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Breaking Down Fatty Acid Synthesis: Energy from Fat Stores

Dec 17, 2014

Fatty acids are important as a source of energy in our bodies. Knowing the effects from breaking down fatty acid synthesis and energy from fat stores is important to those who are dieting or working out. If you have an excess amount of glucose, another source of energy, in your system, this can easily be stored as fat as well. 


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All of the cell membranes in the human body are made up of phospholipids, which have two different fatty acids in them. These fatty acids are used for protein modification, and the resulting metabolism of these fatty acids ends in the production of energy.


How Your Body Uses Stored Fat

When you are not eating, your body is not producing energy and it will rely on the stored energy in carbohydrates, fats and proteins. When this happens, certain organs in the body secrete hormones that have an effect on the liver, fat and muscle tissues. During this period your body is pulling energy from these sources and depleting them at the same time. Fat cells do not disappear, but they do get smaller as more energy is used.


Fatty acids are stored in the body as triglycerides and are an important source of energy since they are both anhydrous, meaning that is contains no water, and reduced which has to do with the changing of the oxidation of an atom. The energy created from fatty acids is more than twice that of the same amount of carbohydrates. One gram of carbohydrates results in 4Kcal/g while the same amount of fatty acids delivers 9Kcal/g.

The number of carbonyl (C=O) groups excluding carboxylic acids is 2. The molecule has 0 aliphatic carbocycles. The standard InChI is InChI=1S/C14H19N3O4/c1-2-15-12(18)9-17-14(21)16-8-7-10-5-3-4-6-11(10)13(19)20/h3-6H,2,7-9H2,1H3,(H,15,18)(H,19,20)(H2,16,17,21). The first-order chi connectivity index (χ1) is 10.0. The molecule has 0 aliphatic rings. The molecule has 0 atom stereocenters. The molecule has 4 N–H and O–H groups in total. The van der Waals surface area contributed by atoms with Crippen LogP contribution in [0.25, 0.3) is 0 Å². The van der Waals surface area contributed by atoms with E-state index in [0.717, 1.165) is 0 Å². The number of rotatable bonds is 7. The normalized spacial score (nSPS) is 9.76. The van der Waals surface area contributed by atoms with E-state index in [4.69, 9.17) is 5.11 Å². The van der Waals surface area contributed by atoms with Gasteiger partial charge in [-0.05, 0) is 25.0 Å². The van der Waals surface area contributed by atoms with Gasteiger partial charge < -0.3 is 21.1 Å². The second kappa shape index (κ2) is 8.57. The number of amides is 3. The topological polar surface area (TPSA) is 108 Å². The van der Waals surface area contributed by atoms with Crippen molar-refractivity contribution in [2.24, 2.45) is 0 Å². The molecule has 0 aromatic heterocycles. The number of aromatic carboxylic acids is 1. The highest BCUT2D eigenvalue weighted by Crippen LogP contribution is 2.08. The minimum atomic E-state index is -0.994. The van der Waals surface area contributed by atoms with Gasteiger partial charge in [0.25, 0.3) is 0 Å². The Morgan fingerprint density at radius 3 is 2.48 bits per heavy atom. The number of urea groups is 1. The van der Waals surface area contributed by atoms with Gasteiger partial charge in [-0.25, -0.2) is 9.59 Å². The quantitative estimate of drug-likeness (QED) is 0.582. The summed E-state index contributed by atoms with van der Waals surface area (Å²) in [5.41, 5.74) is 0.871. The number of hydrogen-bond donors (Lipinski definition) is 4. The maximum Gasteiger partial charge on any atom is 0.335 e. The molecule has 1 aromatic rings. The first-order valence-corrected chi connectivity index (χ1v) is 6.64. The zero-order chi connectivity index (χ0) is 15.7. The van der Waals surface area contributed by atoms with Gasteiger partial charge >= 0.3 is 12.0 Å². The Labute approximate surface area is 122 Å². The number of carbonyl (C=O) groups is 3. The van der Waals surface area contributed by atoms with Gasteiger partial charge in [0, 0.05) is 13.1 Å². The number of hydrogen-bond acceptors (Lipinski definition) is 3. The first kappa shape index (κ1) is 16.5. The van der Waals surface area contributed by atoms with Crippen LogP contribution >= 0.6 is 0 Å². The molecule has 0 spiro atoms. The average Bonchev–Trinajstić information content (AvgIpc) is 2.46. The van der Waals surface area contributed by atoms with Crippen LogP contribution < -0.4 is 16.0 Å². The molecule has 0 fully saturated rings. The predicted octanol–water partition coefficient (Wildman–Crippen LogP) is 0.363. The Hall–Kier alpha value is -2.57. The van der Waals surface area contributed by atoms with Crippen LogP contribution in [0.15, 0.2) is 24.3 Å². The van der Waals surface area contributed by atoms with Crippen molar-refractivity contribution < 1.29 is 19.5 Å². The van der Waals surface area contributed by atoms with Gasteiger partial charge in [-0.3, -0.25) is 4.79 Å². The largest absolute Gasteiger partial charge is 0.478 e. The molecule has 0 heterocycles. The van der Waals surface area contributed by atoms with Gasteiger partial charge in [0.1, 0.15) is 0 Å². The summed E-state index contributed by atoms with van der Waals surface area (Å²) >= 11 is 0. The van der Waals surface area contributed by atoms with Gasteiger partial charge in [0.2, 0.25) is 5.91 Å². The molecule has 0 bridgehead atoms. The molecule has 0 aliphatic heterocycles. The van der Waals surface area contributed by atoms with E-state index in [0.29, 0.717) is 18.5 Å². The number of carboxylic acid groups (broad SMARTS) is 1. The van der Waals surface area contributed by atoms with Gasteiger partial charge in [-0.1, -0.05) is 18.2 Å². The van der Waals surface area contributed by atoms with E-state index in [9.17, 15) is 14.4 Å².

Fat is an important and powerful means of storing energy just as they are a noticeable source of dietary calories. About 30-40% of calories, at least in the American diet, are from fat. As can be noted from this chart, fatty acids are excellent at storing energy that can later be used when needed:

  • Fat: 100,000 Kcal
  • Protein: 25,000 Kcal
  • Carbohydrate: 650 Kcal

Breaking Down Stored Fat

When the body breaks down the fatty acids as it needs energy, it does so in a process called lipolysis. During this process, the fatty acids are directly broken down into a usable energy source. Likewise, the fat can be broken down to produce glucose through a process called gluconeogenesis. In this process, fatty acids are broken down to produce glucose which is another form of energy for the body.


For an example of how fat and fatty acids are used as a means of energy, you need look no further than a hibernating bear. Before going into the hibernation state, the bear will stock up on food and stores the accumulated fat in its body. During the long sleep through the winter, the bear will use the stored energy in the fat to sustain itself until spring.


Where Does The Fat Go?


The amount of energy that can be stored in the fatty cells never really changes all that much. Weight is based on the rate at which energy is stored in regards to how active you are. The more energy you use on a regular basis means that less energy needs to be stored in fat cells.


Remember, fat is not really lost, the cells just shrink to a much smaller size.


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